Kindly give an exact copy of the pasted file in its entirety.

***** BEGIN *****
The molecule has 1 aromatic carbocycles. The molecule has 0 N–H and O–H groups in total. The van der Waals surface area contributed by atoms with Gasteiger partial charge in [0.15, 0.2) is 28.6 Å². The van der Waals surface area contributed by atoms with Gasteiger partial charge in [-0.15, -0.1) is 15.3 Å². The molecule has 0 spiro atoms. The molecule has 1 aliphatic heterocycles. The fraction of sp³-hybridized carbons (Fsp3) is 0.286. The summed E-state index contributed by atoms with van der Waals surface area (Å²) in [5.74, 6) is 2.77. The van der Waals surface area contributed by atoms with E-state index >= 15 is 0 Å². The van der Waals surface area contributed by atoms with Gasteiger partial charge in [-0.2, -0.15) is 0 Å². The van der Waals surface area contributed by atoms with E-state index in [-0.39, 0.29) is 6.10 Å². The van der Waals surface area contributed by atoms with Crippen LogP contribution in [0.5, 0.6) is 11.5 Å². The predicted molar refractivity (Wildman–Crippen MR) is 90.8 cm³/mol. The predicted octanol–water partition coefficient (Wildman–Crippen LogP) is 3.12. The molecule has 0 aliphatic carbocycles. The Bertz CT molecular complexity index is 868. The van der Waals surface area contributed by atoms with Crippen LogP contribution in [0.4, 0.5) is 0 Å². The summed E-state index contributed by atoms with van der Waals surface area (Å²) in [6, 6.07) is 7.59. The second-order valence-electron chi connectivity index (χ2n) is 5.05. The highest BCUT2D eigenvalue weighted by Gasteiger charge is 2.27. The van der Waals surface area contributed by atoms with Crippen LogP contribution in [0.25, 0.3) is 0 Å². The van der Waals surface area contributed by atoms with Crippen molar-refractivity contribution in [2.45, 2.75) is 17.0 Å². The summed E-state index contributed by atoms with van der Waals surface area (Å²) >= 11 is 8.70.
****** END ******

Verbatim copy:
The molecule has 1 aromatic carbocycles. The molecule has 0 N–H and O–H groups in total. The van der Waals surface area contributed by atoms with Gasteiger partial charge in [0.15, 0.2) is 28.6 Å². The van der Waals surface area contributed by atoms with Gasteiger partial charge in [-0.15, -0.1) is 15.3 Å². The molecule has 0 spiro atoms. The molecule has 1 aliphatic heterocycles. The fraction of sp³-hybridized carbons (Fsp3) is 0.286. The summed E-state index contributed by atoms with van der Waals surface area (Å²) in [5.74, 6) is 2.77. The van der Waals surface area contributed by atoms with E-state index >= 15 is 0 Å². The van der Waals surface area contributed by atoms with Gasteiger partial charge in [-0.2, -0.15) is 0 Å². The van der Waals surface area contributed by atoms with E-state index in [-0.39, 0.29) is 6.10 Å². The van der Waals surface area contributed by atoms with Crippen LogP contribution in [0.5, 0.6) is 11.5 Å². The predicted molar refractivity (Wildman–Crippen MR) is 90.8 cm³/mol. The predicted octanol–water partition coefficient (Wildman–Crippen LogP) is 3.12. The molecule has 0 aliphatic carbocycles. The Bertz CT molecular complexity index is 868. The van der Waals surface area contributed by atoms with Crippen LogP contribution in [0.4, 0.5) is 0 Å². The summed E-state index contributed by atoms with van der Waals surface area (Å²) in [6, 6.07) is 7.59. The second-order valence-electron chi connectivity index (χ2n) is 5.05. The highest BCUT2D eigenvalue weighted by Gasteiger charge is 2.27. The van der Waals surface area contributed by atoms with Crippen LogP contribution in [0.25, 0.3) is 0 Å². The van der Waals surface area contributed by atoms with Crippen molar-refractivity contribution in [2.45, 2.75) is 17.0 Å². The summed E-state index contributed by atoms with van der Waals surface area (Å²) >= 11 is 8.70.